Hard of hearing

Humour

humor-ist
Source: http://www.123gif.de/fun/gif-ski-0017.gif.html

A lot can be said about the bureaucratic authorities, but one thing you normally don’t hear is that they have a sense of humour. Now humour is a matter of taste, but with a little imagination you can also find humour in these institutions. The following example shows what I mean.
This is what I saw today. A deaf client has written to the Dutch authority UWV (institution for the unemployed and ill people): “Hello, I am deaf and need a sign language interpreter”. The instance’s answer: “Why don’t you call than?” Or a message from the same authority to a Dutch foundation for the deaf: “Have you already called 0900 9294? We can’t access files on Twitter. If you call us, we can do more for you.”
Personally, I find these examples funny, because of their boundless stupidity. At the same time they are also deeply tragic! It is particularly bad that such stupidity comes from these very institutions. It shows all the more how we, hearing impaired people, do not fit into the rigid rules of the institutions, but on which we are largely dependent.

People with impaired hearing generally have a lot to take in. A joke about communication difficulties is quickly made. Or you have to put up with remarks like “Oh, you don’t hear it anyway”. Most of the jokes or remarks are made without further consideration and, although I have the opinion that you cannot be hurt without allowing yourself to be hurt, they can sometimes be painful, especially when it comes to losing the hearing ability of a person with impaired hearing or hearing loss.
But, on the other hand, I can tell you that it is also possible to make fun of good hearing people in sign language!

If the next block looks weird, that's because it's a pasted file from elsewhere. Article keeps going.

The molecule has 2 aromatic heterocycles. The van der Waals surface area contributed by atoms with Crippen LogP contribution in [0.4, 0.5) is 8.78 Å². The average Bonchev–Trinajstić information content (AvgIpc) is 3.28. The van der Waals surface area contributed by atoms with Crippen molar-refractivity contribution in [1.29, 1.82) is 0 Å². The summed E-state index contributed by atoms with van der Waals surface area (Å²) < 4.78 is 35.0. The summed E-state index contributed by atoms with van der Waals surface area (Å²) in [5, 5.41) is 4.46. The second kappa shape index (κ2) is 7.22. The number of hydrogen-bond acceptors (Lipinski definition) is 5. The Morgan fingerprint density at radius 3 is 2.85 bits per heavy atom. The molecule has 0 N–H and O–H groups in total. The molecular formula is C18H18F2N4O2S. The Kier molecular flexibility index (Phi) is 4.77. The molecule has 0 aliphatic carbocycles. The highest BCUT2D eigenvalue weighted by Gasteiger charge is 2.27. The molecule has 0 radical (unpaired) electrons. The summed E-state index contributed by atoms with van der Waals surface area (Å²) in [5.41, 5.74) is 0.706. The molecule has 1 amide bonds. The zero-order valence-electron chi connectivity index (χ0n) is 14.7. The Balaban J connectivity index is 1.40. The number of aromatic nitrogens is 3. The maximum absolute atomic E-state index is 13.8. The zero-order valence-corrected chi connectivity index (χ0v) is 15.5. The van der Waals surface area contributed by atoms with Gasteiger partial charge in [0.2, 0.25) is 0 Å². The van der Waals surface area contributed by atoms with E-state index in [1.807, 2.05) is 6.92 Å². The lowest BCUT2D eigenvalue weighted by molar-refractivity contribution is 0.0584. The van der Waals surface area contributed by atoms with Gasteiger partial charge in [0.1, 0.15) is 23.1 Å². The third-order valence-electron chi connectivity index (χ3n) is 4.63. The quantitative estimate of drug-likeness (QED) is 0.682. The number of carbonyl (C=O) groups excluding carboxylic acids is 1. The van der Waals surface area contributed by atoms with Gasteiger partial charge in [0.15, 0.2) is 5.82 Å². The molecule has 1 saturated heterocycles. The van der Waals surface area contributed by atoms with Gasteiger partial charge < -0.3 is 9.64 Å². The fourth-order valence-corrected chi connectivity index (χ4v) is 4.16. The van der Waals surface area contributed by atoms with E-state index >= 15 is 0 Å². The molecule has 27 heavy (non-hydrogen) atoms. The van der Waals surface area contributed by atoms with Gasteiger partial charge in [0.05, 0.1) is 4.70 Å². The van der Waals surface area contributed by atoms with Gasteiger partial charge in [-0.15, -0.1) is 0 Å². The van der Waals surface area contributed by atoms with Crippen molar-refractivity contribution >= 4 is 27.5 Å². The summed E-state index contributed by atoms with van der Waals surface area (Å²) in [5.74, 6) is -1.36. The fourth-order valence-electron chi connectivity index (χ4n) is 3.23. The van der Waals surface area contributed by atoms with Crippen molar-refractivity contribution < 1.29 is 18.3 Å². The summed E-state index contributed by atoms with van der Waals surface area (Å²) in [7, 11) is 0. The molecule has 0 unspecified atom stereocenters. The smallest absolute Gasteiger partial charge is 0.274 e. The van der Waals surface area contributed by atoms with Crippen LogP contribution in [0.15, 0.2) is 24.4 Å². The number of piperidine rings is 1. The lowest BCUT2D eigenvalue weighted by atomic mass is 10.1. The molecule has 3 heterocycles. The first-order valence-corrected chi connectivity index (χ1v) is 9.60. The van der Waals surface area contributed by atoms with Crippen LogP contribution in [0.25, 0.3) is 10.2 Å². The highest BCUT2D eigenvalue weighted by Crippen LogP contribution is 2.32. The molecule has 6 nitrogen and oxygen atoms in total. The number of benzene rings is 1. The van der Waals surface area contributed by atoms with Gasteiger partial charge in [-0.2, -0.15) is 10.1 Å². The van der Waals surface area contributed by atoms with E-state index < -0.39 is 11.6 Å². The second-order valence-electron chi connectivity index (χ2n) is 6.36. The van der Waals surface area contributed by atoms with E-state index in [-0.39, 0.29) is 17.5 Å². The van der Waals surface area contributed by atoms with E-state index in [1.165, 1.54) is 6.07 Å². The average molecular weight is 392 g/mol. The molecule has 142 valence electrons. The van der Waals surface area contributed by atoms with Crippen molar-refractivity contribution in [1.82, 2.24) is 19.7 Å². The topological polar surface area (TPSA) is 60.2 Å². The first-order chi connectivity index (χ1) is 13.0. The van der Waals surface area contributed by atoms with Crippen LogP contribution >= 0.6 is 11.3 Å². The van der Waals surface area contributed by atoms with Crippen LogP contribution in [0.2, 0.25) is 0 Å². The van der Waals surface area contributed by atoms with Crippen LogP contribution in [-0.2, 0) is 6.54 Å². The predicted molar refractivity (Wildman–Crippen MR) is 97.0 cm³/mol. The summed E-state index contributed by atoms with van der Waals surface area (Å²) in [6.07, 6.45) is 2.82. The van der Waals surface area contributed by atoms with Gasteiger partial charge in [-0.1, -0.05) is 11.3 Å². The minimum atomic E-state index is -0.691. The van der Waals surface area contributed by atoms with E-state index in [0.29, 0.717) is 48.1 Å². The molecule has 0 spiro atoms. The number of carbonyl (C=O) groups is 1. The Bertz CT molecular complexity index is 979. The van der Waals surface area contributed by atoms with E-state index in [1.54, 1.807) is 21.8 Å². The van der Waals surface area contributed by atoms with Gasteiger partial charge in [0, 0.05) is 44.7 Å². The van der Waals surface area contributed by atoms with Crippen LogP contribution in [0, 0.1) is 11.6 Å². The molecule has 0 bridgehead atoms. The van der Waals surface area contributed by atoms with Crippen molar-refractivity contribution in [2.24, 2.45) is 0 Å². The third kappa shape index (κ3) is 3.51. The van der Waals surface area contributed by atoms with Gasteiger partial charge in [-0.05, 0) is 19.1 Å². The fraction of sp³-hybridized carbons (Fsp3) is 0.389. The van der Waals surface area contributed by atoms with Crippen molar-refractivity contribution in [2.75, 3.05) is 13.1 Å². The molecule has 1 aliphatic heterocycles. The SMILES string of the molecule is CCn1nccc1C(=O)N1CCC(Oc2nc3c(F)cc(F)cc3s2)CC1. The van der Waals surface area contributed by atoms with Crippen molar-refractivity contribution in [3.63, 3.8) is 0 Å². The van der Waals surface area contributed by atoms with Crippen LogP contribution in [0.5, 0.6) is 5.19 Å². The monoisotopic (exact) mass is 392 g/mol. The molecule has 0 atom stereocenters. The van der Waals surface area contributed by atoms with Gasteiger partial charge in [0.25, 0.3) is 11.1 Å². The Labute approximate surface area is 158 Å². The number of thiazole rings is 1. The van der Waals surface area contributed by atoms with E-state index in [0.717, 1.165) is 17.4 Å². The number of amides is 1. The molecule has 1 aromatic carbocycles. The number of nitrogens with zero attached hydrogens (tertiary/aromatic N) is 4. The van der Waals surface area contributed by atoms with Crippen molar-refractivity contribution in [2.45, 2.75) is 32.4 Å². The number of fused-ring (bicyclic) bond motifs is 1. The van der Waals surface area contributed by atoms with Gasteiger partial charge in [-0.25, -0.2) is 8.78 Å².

In the meantime, I have developed a thick skin and prefer to laugh at „hearing“ jokes. After all, you have to be able to laugh at yourself, don’t you?! Unless the jokes or remarks are deliberately mean and hurtful. Luckily, I haven’t experienced that yet. In that case, I really would have something to say!

Jokes might not get through to people with impaired hearing because they don’t understand the joke or understand it too late. Look at the speech tempo of many cabaret artists … The tempo is usually very high: they want to make as many jokes as possible in a short time. And, I confess, most of the time they are quite right. If you would tell the jokes at a slower pace, there would be little left of the joke.
It is also well known that cabaret artists usually use weaknesses as the starting point for their jokes. In my time as office manager of a theater, I saw many cabaret artists passing by and it seperates a good one from a bad one, who‘s jokes can be sharp but never hurtful. Of course, there are certain limits that cannot be crossed, but a good cabaret artist can look for the range of these limits.
There is also an American TV series, for example, in which there are occasional jokes about a deaf actress. This deaf actress herself also gets ample opportunity to make fun of herself and other goodhearing people. I don’t find that disturbing. Whether you like the humor in this series or not, it’s not hurtful because both sides have fun.

Unfortunately, there is often a great deal of mistrust on the part of those with impaired hearing. In the workplace, for example, a deaf person may feel excluded when colleagues laugh about something. The idea that she, the deaf colleague or the deaf colleague, is laughed at, even though this is usually not the case, can quickly arise.
For us, the hearing impaired, it is of course sometimes difficult. Nevertheless, I can recommend everyone: life with an impairment is often serious enough, so take it with a little humour!

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